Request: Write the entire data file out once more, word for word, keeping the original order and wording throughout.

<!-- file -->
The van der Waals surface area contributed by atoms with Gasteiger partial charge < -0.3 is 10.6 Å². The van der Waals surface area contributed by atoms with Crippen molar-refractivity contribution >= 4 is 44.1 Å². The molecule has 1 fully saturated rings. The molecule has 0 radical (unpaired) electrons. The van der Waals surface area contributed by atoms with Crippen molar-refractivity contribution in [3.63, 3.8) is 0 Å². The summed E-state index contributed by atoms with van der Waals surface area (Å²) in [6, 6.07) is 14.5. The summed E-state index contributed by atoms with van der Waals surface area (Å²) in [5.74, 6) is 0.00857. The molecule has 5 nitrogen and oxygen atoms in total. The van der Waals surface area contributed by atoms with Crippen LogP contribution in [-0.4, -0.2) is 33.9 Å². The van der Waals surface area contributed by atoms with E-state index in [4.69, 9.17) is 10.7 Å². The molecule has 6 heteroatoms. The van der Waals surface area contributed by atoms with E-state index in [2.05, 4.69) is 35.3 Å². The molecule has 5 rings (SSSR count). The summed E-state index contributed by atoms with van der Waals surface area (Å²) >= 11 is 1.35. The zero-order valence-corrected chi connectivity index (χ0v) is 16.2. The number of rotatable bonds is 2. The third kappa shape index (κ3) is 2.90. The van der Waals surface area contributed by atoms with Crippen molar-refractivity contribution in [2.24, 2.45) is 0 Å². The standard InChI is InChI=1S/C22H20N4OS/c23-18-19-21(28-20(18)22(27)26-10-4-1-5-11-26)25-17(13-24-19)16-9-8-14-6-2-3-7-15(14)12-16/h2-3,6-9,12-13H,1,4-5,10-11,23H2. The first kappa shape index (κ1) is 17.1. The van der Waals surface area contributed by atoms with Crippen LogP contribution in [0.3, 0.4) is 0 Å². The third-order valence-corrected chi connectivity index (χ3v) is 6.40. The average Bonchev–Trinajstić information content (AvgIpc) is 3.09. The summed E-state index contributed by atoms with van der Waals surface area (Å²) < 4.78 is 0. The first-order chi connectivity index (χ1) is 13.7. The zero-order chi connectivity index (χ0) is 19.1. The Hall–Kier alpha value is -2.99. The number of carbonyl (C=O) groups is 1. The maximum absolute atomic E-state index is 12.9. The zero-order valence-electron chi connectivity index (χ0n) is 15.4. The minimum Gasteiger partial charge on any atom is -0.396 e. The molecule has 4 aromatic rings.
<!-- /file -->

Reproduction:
The van der Waals surface area contributed by atoms with Gasteiger partial charge < -0.3 is 10.6 Å². The van der Waals surface area contributed by atoms with Crippen molar-refractivity contribution >= 4 is 44.1 Å². The molecule has 1 fully saturated rings. The molecule has 0 radical (unpaired) electrons. The van der Waals surface area contributed by atoms with Crippen molar-refractivity contribution in [3.63, 3.8) is 0 Å². The summed E-state index contributed by atoms with van der Waals surface area (Å²) in [6, 6.07) is 14.5. The summed E-state index contributed by atoms with van der Waals surface area (Å²) in [5.74, 6) is 0.00857. The molecule has 5 nitrogen and oxygen atoms in total. The van der Waals surface area contributed by atoms with Crippen LogP contribution in [-0.4, -0.2) is 33.9 Å². The van der Waals surface area contributed by atoms with E-state index in [4.69, 9.17) is 10.7 Å². The molecule has 6 heteroatoms. The van der Waals surface area contributed by atoms with E-state index in [2.05, 4.69) is 35.3 Å². The molecule has 5 rings (SSSR count). The summed E-state index contributed by atoms with van der Waals surface area (Å²) >= 11 is 1.35. The zero-order valence-corrected chi connectivity index (χ0v) is 16.2. The number of rotatable bonds is 2. The third kappa shape index (κ3) is 2.90. The van der Waals surface area contributed by atoms with Crippen molar-refractivity contribution in [2.24, 2.45) is 0 Å². The standard InChI is InChI=1S/C22H20N4OS/c23-18-19-21(28-20(18)22(27)26-10-4-1-5-11-26)25-17(13-24-19)16-9-8-14-6-2-3-7-15(14)12-16/h2-3,6-9,12-13H,1,4-5,10-11,23H2. The first kappa shape index (κ1) is 17.1. The van der Waals surface area contributed by atoms with Crippen LogP contribution in [0.3, 0.4) is 0 Å². The third-order valence-corrected chi connectivity index (χ3v) is 6.40. The average Bonchev–Trinajstić information content (AvgIpc) is 3.09. The summed E-state index contributed by atoms with van der Waals surface area (Å²) < 4.78 is 0. The first-order chi connectivity index (χ1) is 13.7. The zero-order chi connectivity index (χ0) is 19.1. The Hall–Kier alpha value is -2.99. The number of carbonyl (C=O) groups is 1. The maximum absolute atomic E-state index is 12.9. The zero-order valence-electron chi connectivity index (χ0n) is 15.4. The minimum Gasteiger partial charge on any atom is -0.396 e. The molecule has 4 aromatic rings.